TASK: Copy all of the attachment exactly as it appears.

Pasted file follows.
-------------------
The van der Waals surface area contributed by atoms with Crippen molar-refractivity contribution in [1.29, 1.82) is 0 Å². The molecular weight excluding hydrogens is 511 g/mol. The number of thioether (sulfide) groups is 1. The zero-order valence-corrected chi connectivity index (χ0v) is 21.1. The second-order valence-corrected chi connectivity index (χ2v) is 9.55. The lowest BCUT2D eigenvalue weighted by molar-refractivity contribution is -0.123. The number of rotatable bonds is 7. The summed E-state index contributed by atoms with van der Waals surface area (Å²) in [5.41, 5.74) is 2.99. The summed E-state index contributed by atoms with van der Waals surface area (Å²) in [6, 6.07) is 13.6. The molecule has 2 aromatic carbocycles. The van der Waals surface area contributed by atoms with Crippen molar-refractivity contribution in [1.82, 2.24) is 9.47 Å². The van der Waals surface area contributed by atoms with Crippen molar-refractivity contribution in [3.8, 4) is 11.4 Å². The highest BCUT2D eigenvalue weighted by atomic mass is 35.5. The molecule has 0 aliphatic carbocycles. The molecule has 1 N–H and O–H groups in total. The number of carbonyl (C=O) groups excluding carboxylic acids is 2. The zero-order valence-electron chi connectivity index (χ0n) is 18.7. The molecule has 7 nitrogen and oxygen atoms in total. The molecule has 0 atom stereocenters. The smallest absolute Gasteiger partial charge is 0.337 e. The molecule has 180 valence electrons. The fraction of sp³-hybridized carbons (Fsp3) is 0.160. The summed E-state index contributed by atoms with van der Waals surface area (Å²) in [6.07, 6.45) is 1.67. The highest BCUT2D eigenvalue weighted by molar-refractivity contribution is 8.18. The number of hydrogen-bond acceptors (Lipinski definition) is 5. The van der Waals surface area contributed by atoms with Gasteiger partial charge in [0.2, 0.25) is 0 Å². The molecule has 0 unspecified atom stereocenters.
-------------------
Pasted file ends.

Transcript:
The van der Waals surface area contributed by atoms with Crippen molar-refractivity contribution in [1.29, 1.82) is 0 Å². The molecular weight excluding hydrogens is 511 g/mol. The number of thioether (sulfide) groups is 1. The zero-order valence-corrected chi connectivity index (χ0v) is 21.1. The second-order valence-corrected chi connectivity index (χ2v) is 9.55. The lowest BCUT2D eigenvalue weighted by molar-refractivity contribution is -0.123. The number of rotatable bonds is 7. The summed E-state index contributed by atoms with van der Waals surface area (Å²) in [5.41, 5.74) is 2.99. The summed E-state index contributed by atoms with van der Waals surface area (Å²) in [6, 6.07) is 13.6. The molecule has 2 aromatic carbocycles. The van der Waals surface area contributed by atoms with Crippen molar-refractivity contribution in [1.82, 2.24) is 9.47 Å². The van der Waals surface area contributed by atoms with Crippen molar-refractivity contribution in [3.8, 4) is 11.4 Å². The highest BCUT2D eigenvalue weighted by atomic mass is 35.5. The molecule has 0 aliphatic carbocycles. The molecule has 1 N–H and O–H groups in total. The number of carbonyl (C=O) groups excluding carboxylic acids is 2. The zero-order valence-electron chi connectivity index (χ0n) is 18.7. The molecule has 7 nitrogen and oxygen atoms in total. The molecule has 0 atom stereocenters. The smallest absolute Gasteiger partial charge is 0.337 e. The molecule has 180 valence electrons. The fraction of sp³-hybridized carbons (Fsp3) is 0.160. The summed E-state index contributed by atoms with van der Waals surface area (Å²) in [6.07, 6.45) is 1.67. The highest BCUT2D eigenvalue weighted by molar-refractivity contribution is 8.18. The number of hydrogen-bond acceptors (Lipinski definition) is 5. The van der Waals surface area contributed by atoms with Gasteiger partial charge in [0.2, 0.25) is 0 Å². The molecule has 0 unspecified atom stereocenters.